Almost ten years ago, Father Marselus Hasan made it his mission to provide hydroelectric power to the villagers of the eastern Indonesian province of Nusa Tenggara.
What has since been generated are accusations of mismanagement and corruption in the implementation of its projects.
The priest has led the efforts to build five micro hydropower plants in Ruteng Diocese since 2012 together with Budi Yuwono, a hydropower expert.
This prompted famed Indonesian director and actor Nicholas Saputra to showcase his efforts in a documentary titled Semester (Universe) released in 2019.
He was also entrusted with other projects initiated by the United Nations Development Program, the Ministry of the Environment and local authorities.
However, a controversy is now ongoing for the priest, sparked by Father of the Divine Word Alexander Jebadu, a professor at the Ledalero School of Catholic Philosophy in Flores, who published a report criticizing a hydroelectric project in Rego, a village in the West Manggarai district.
He claimed that the 2017 draft was flawed and tainted with financial mismanagement.
“My family was among the victims. I heard about it and saw how shocked they were at how shoddy and expensive it was, ”Father Jebadu told UCA News.
Worth 1.28 billion rupees (US $ 91,000), part of which was borrowed from a province-owned bank, the project involving 160 families turned out to be catastrophic, with power cut after just a few months in due to a lack of water and broken machinery, he said.
“In the meantime, residents have yet to repay the loan to the bank,” Father Jebadu said, adding that each family had borrowed $ 248.
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He accused Father Hasan and Yuwono of only seeking profit as they should have known from the start that the water supply from the nearby Wae Leming River was not sufficient.
“Both hid this from the community and ignored it. [Because] if the project was canceled, they wouldn’t get anything, ”he said.
He also asked why Father Hasan tried to control all financial matters by becoming treasurer of the project and the lack of transparency in the way he carried out his duties.
The priest said the community had not received any details on the expenses, then suddenly he was told that the costs had more than doubled from the $ 37,000 initially cited. This led people to suspect that the price of the equipment was being increased.
Father Jebadu shared his findings with President Joko Widodo and the Minister of Social Affairs, asking them to help repay the bank loan.
“I considered it a disaster, so I asked the government to help the villagers,” he said, adding that he hoped there would be a police investigation.
Father Jebadu’s accusations resulted in another from a former partner of Father Hasan.
Fransiskus Kanis Laja, director of Ruteng-based Ayo Mandiri Cooperative, said he worked with Father Hasan and helped finance St. Damian Parish’s first power plant in Bea Muring in 2012 by loaning $ 16,600 to villager.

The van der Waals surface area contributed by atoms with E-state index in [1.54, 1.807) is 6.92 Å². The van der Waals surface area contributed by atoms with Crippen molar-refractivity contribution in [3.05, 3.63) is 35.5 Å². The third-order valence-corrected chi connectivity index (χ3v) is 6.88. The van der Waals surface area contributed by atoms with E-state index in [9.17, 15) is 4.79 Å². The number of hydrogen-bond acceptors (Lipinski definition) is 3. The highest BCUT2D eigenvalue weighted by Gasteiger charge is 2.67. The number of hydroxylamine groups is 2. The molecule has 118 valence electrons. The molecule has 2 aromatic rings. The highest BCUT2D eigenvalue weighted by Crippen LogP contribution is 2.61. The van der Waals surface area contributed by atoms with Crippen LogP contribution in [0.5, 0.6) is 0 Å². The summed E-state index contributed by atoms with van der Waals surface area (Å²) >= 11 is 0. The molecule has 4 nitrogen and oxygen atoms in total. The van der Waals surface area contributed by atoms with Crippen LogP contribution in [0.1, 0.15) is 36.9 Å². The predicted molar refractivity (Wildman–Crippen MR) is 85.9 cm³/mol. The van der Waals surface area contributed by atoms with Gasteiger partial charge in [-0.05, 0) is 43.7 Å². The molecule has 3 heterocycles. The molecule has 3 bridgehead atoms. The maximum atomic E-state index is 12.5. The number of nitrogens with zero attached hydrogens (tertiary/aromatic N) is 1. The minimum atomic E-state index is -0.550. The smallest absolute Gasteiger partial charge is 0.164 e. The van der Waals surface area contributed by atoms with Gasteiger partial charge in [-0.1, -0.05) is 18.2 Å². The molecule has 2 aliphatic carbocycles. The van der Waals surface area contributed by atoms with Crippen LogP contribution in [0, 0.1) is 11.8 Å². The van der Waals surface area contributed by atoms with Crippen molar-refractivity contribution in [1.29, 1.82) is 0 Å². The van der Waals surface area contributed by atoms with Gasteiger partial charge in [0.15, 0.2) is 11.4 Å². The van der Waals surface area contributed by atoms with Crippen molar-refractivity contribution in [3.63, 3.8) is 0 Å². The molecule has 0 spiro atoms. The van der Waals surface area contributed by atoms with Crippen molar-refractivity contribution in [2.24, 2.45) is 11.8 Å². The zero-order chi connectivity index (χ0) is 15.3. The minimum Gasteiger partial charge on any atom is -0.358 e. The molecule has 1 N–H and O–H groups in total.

However, he said, there are still 31 members who have not repaid the loan. “The priest doesn’t care about that anymore,” he told UCA News.
Rebuttal of the priest
Father Hassan has denied the charges against him and says he has conducted matters, including financial matters, in a transparent manner. “There is nothing to hide,” he told UCA News.
He said electricity was cut in Rego due to a lack of water drainage and the community had not worked on a self-help project they had signed up to from the start, in knowing how to widen your local dam and drain water from one of the nearest rivers. to that.
“Currently, this makes electricity available only during the rainy season,” he said, adding that he was trying to discuss a solution with the community.
“Regarding the bank loan, it is the villagers’ responsibility to repay it,” he said.
Regarding Laja’s accusation, Father Hasan said he severed ties with the cooperative because it broke an agreement they made.
“I had worked to promote the cooperative in my parish and encouraged parishioners to join. We agreed that part of the dividends from the members should go to the parish, but the co-op did not honor that, ”he said.
The Ruteng Diocese was forced to intervene in the row. According to his Vicar General, Father Alfons Segar, Father Hasan’s plans were carried out with full knowledge of the Bishop’s facts, the villagers were informed, “and technically the calculations can be justified”.
He admitted that the bank loan and some governance issues needed to be addressed, but “Father Hassan, with the help of the diocese, is trying to resolve them.”
Albert Dodol, a community leader in Rego, says he prays for the dispute to be resolved.
“The villagers feel the burden of having to keep repaying the bank loan when the power plant is not working,” he said.
He said the Church must also show that it is trying to solve problems honestly.
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